Amy Coney Barrett's position on Obamacare is quite literally unbelievable

Amy Coney Barrett's position on Obamacare is quite literally unbelievable
Amy Coney Barrett // CNBC
Frontpage news and politics

Amy Coney Barrett might just be only person in public life on Oct. 13, 2020 who does not know how many people have been infected with the coronavirus in the U.S. (more than 7 million) or how many people have received health insurance coverage under the Affordable Care Act (ACA) (more than 20 million) and from Medicaid expansion from that law (around 15 million and growing, because of COVID-19 job loss). She would have the Senate—and the American people—believe that she has been so much locked in her ivory tower where she can't possibly have prejudged any issue that might come before her that she has no clue what's happening in the biggest crisis facing the nation since WWII.

She sat there, with her blank notepad, demonstrating that she had absolutely no reason to even bother to prepare for these hearings because she knew no matter what, Sen. Mitch McConnell had the votes to put her on the highest court of the land. So she could come before these senators and play dumb on the health care of every person in this country in the middle of a pandemic. Which the Supreme Court will hear exactly one week after the election.

She continued to play dumb, telling Sen. Dianne Feinstein that the ACA challenge pending before "the court doesn't present that issue" of preexisting conditions. "It's not a challenge to pre-existing conditions coverage or to the lifetime maximum relief to a cap." That is absolutely not true. The Trump administration, which chose her for this job, is challenging the entirety of the law. The Republican states' attorneys general, who brought the case, are challenging the entirety of the law, asking the court to strike down the entire thing. That includes the health insurance of something like 23 million people and the preexisting condition protections for more than 100 million, a figure that grows with each coronavirus infection.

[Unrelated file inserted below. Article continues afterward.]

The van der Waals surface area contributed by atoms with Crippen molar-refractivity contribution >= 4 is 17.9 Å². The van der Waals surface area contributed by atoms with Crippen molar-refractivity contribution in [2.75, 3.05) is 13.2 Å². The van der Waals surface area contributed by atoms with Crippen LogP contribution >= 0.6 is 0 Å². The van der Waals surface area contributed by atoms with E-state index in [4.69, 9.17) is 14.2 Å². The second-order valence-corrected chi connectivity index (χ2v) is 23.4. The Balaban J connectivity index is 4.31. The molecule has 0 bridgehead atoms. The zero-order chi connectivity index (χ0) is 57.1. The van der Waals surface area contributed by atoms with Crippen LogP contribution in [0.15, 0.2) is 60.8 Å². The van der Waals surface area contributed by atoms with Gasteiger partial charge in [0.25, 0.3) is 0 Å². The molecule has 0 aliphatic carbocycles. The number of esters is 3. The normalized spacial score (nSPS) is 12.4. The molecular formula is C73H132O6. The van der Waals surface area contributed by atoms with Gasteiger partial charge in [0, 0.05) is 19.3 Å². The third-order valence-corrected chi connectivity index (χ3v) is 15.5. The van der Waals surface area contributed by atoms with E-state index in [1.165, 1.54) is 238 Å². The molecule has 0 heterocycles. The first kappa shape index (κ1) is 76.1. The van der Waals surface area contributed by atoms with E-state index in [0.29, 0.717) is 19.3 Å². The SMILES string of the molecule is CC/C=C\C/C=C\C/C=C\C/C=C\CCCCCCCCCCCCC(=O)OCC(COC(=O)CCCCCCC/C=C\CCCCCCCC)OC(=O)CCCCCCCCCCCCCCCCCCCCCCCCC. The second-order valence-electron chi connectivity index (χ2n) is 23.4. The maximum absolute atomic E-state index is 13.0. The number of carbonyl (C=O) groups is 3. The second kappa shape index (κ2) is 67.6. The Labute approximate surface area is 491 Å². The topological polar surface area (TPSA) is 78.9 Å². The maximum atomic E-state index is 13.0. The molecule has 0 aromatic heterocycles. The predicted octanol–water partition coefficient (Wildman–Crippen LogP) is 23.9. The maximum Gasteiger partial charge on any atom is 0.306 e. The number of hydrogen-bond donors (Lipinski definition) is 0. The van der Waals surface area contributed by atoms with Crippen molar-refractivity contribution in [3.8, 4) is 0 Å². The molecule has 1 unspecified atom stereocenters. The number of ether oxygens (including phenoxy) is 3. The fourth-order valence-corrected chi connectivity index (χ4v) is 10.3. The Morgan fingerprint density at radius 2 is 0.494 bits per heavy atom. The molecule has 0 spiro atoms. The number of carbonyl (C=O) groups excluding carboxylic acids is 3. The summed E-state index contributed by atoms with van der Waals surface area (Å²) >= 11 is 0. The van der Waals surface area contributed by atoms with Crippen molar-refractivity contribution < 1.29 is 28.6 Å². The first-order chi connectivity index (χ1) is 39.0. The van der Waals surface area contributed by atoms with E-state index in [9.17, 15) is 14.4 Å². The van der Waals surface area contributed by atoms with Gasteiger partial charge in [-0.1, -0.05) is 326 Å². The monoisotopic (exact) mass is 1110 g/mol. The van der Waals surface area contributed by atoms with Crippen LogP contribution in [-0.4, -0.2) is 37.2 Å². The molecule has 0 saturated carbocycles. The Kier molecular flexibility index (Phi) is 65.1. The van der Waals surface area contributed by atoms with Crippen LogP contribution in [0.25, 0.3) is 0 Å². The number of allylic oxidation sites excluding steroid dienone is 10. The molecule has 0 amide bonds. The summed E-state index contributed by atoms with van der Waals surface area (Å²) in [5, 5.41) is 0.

"I assure you I am not hostile to the ACA. I am not hostile to any statute that you pass," Barrett told Sen. Durbin, who asked about her previous comments criticizing Chief Justice Roberts' reasoning in past ACA cases, which allowed the bulk of the law to remain intact. "You've been unequivocal in being critical of the decisions both in NFIB v. Sebelius and King v. Burwell and we naturally draw the conclusion there's going to be a third strike when it comes to Texas and California," Durbin said.

She dismissed her well-documented criticisms of those decision as "a law professor" critiquing "the statutory interpretations of the majority opinions" and that "I think that your concern is that because I critiqued the statutory reasoning, that I'm hostile to the ACA. And that because I'm hostile to the ACA, that I would decide a case in a particular way. And I assure you, I am not. I'm not hostile to the ACA. I'm not hostile to any statute that you pass." Which is a lot of hooey and talking around the fact that her hostility to the law is well-documented. Now we're expected to believe her that all that criticism isn't relevant anymore, that it won't even cross her mind when considering the current challenge.

We're supposed to believe now that Barrett is a total blank slate. That nothing she has said and nothing she's previously written has anything to do with what she'll be on the Supreme Court. That's simply a lie. Trump's litmus test for a Supreme Court nominee was overturning Obamacare. That's why she's sitting in that seat.

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